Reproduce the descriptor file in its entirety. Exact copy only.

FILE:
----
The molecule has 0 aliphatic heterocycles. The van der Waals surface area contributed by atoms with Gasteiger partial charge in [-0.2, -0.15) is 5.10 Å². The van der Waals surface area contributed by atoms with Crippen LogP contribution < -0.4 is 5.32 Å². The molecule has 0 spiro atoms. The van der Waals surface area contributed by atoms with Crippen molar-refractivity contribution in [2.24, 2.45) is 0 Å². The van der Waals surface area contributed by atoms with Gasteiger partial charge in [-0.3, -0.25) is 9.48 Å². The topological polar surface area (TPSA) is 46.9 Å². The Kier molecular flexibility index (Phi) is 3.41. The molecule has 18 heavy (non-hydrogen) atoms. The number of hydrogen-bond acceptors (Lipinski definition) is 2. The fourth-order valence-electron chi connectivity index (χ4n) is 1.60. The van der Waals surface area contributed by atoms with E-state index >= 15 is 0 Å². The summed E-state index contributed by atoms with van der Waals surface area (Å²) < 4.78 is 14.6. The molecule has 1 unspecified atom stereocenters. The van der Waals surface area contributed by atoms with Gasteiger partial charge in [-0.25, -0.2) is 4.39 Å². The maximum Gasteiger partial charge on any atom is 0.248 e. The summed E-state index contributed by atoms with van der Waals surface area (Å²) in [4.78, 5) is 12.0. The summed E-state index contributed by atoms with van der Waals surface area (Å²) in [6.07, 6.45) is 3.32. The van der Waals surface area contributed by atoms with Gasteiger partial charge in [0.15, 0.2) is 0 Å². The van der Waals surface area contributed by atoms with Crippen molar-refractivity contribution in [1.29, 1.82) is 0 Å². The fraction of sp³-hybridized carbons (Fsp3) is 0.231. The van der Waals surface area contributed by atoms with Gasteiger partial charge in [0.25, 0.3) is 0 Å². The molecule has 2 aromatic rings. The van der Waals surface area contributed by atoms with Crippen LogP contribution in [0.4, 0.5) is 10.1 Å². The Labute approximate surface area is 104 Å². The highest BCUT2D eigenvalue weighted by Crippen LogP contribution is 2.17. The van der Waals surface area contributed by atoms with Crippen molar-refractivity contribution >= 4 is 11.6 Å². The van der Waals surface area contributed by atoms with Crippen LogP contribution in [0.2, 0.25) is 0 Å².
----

The molecule has 0 aliphatic heterocycles. The van der Waals surface area contributed by atoms with Gasteiger partial charge in [-0.2, -0.15) is 5.10 Å². The van der Waals surface area contributed by atoms with Crippen LogP contribution < -0.4 is 5.32 Å². The molecule has 0 spiro atoms. The van der Waals surface area contributed by atoms with Crippen molar-refractivity contribution in [2.24, 2.45) is 0 Å². The van der Waals surface area contributed by atoms with Gasteiger partial charge in [-0.3, -0.25) is 9.48 Å². The topological polar surface area (TPSA) is 46.9 Å². The Kier molecular flexibility index (Phi) is 3.41. The molecule has 18 heavy (non-hydrogen) atoms. The number of hydrogen-bond acceptors (Lipinski definition) is 2. The fourth-order valence-electron chi connectivity index (χ4n) is 1.60. The van der Waals surface area contributed by atoms with E-state index >= 15 is 0 Å². The summed E-state index contributed by atoms with van der Waals surface area (Å²) < 4.78 is 14.6. The molecule has 1 unspecified atom stereocenters. The van der Waals surface area contributed by atoms with Gasteiger partial charge in [-0.25, -0.2) is 4.39 Å². The maximum Gasteiger partial charge on any atom is 0.248 e. The summed E-state index contributed by atoms with van der Waals surface area (Å²) in [4.78, 5) is 12.0. The summed E-state index contributed by atoms with van der Waals surface area (Å²) in [6.07, 6.45) is 3.32. The van der Waals surface area contributed by atoms with Gasteiger partial charge in [0.15, 0.2) is 0 Å². The van der Waals surface area contributed by atoms with Crippen molar-refractivity contribution in [1.29, 1.82) is 0 Å². The fraction of sp³-hybridized carbons (Fsp3) is 0.231. The van der Waals surface area contributed by atoms with Gasteiger partial charge in [0.25, 0.3) is 0 Å². The molecule has 2 aromatic rings. The van der Waals surface area contributed by atoms with Crippen LogP contribution in [0.4, 0.5) is 10.1 Å². The Labute approximate surface area is 104 Å². The highest BCUT2D eigenvalue weighted by Crippen LogP contribution is 2.17. The van der Waals surface area contributed by atoms with Crippen molar-refractivity contribution >= 4 is 11.6 Å². The van der Waals surface area contributed by atoms with Crippen LogP contribution in [0.2, 0.25) is 0 Å².